Pennsylvania Petty Theft and Other Theft Laws

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Defining Theft Under Pennsylvania Law

Pennsylvania defines its theft offenses according to whether the theft involves property that is movable and tangible on the one hand, or immovable and intangible on the other.

Movable property. Under Pennsylvania law, a person is guilty of theft of movable property if he or she unlawfully takes -- or exercises unlawful control over -- movable property owned by another person, with the intent to deprive the owner of the property. An item in a store would be considered movable property, so the classic example of this kind of theft is shoplifting.

Immovable property. A person is guilty of theft of immovable property in Pennsylvania if he or she unlawfully transfers -- or exercises unlawful control over -- immovable property owned by another person, or any interest in that immovable property, with the intent to benefit himself or a third party. The object of this kind of theft might be an interest in real estate.

You’ll find these definitions of theft, and more information, in Pennsylvania’s criminal statutes at 18 Pa. Const. Stat. Ann. § 3921.

Classification of Theft Offenses and Penalties in PA

Pennsylvania classifies most theft offenses according to the value of the property taken, and sometimes by the circumstances surrounding the offense. Let’s take a closer look at each level of theft in Pennsylvania. (Note: The classifications below pertain to run-of-the-mill theft offenses. Thefts involving aggravating circumstances -- where property is taken directly from another person, or by threat, or in breach of a fiduciary obligation -- will result in more serious charges and harsher fines not covered here.)

Misdemeanor in the Third Degree Theft. If the value of the property involved is less than $50, the offense constitutes a misdemeanor of the third degree under Pennsylvania law. (18 Pa. Const. Stat. Ann. § 3903.)  

A misdemeanor in the third degree carries a maximum sentence of one year of incarceration and a fine of no more than $2,500. (§ 1103, § 1101.)

Misdemeanor in the Second Degree Theft. If the value of the property involved is more than $50, but less than $200, the offense constitutes a misdemeanor of the second degree under Pennsylvania law. (18 Pa. Const. Stat. Ann. § 3903.) Conviction for a misdemeanor in the second degree in Pennsylvania can result in a sentence of two years of incarceration, and a fine of no more than $5,000. (§ 1103, § 1101.)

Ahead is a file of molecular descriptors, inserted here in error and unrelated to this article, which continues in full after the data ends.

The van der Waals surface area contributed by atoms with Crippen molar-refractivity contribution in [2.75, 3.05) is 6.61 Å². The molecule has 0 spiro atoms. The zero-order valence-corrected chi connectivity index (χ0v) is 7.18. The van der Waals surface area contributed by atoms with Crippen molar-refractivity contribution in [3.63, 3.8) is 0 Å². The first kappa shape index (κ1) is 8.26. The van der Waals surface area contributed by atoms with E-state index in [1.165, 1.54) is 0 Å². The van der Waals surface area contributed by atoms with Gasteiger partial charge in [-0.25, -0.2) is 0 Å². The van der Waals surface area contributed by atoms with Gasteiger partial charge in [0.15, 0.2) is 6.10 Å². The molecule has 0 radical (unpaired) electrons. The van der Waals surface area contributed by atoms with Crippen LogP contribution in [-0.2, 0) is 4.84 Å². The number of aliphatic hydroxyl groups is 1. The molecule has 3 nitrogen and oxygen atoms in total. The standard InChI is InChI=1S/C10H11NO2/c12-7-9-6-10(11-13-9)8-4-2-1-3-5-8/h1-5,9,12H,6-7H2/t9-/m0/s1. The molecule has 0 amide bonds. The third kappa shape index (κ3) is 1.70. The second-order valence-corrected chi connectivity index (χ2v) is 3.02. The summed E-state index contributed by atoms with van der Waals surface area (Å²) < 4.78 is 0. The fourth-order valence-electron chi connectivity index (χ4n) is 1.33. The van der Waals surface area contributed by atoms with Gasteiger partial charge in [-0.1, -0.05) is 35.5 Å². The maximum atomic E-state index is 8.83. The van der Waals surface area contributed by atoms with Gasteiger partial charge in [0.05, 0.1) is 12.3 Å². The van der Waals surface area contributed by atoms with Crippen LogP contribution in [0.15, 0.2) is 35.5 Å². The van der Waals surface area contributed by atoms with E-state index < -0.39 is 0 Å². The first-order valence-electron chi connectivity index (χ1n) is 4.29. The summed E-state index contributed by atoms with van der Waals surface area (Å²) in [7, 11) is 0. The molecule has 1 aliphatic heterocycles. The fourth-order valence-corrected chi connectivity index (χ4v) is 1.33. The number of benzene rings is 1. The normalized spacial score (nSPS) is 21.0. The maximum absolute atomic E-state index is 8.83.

Misdemeanor in the First Degree Theft. Theft that does not otherwise qualify as a felony under Pennsylvania law constitutes a misdemeanor of the first degree, so long as the property is valued at more than $200. (18 Pa. Const. Stat. Ann. § 3903.) A misdemeanor in the first degree under Pennsylvania law can result in a sentence of incarceration of five years, and a fine of no more than $10,000. (§ 1103, § 1101.)

Felony in the Third Degree Theft. Theft constitutes a felony of the third degree under Pennsylvania law if the value of the property involved in the theft exceeds $2,000, or if the property stolen is an automobile, airplane, motorcycle, motorboat or other motor-propelled vehicle.

Theft by receiving stolen property is also a felony of the third degree in Pennsylvania if the receiver is in the business of buying or selling stolen property. (18 Pa. Const. Stat. Ann. § 3903.)

A person who is convicted of a felony in the third degree in Pennsylvania can receive a sentence of imprisonment of no more than seven years, and a fine of no more than $15,000. (§ 1103, § 1101 .)

Felony in the Second Degree Theft. Theft constitutes a felony of the second degree under Pennsylvania law if:

  • the offense is committed during a manmade disaster, a natural disaster or a war-caused disaster and constitutes a violation of § 3921 (relating to theft by unlawful taking or disposition), § 3925 (relating to receiving stolen property), § 3928 (relating to unauthorized use of automobiles and other vehicles) or § 3929 (relating to retail theft)
  •  the property stolen is a firearm
  • in the case of theft by receiving stolen property, the property received, retained or disposed of is a firearm, or
  • the property stolen is any amount of anhydrous ammonia. (18 Pa. Const. Stat. Ann. § 3903.)

A person convicted of a felony of the second degree under Pennsylvania law faces a term of imprisonment of no more than ten years, and a fine of no more than $25,000. (§ 1103, § 1101.)

Felony in the First Degree Theft. Theft constitutes a felony of the first degree if, in the case of theft by receiving stolen property, the property received, retained or disposed of is a firearm and the receiver is in the business of buying or selling stolen property. (18 Pa. Const. Stat. Ann. § 3903.) If a person commits a felony of the first degree, the court may sentence the person to a term of imprisonment of no more than 20 years, and a fine of no more than $25,000. (§ 1103, § 1101.)

by: , J.D.

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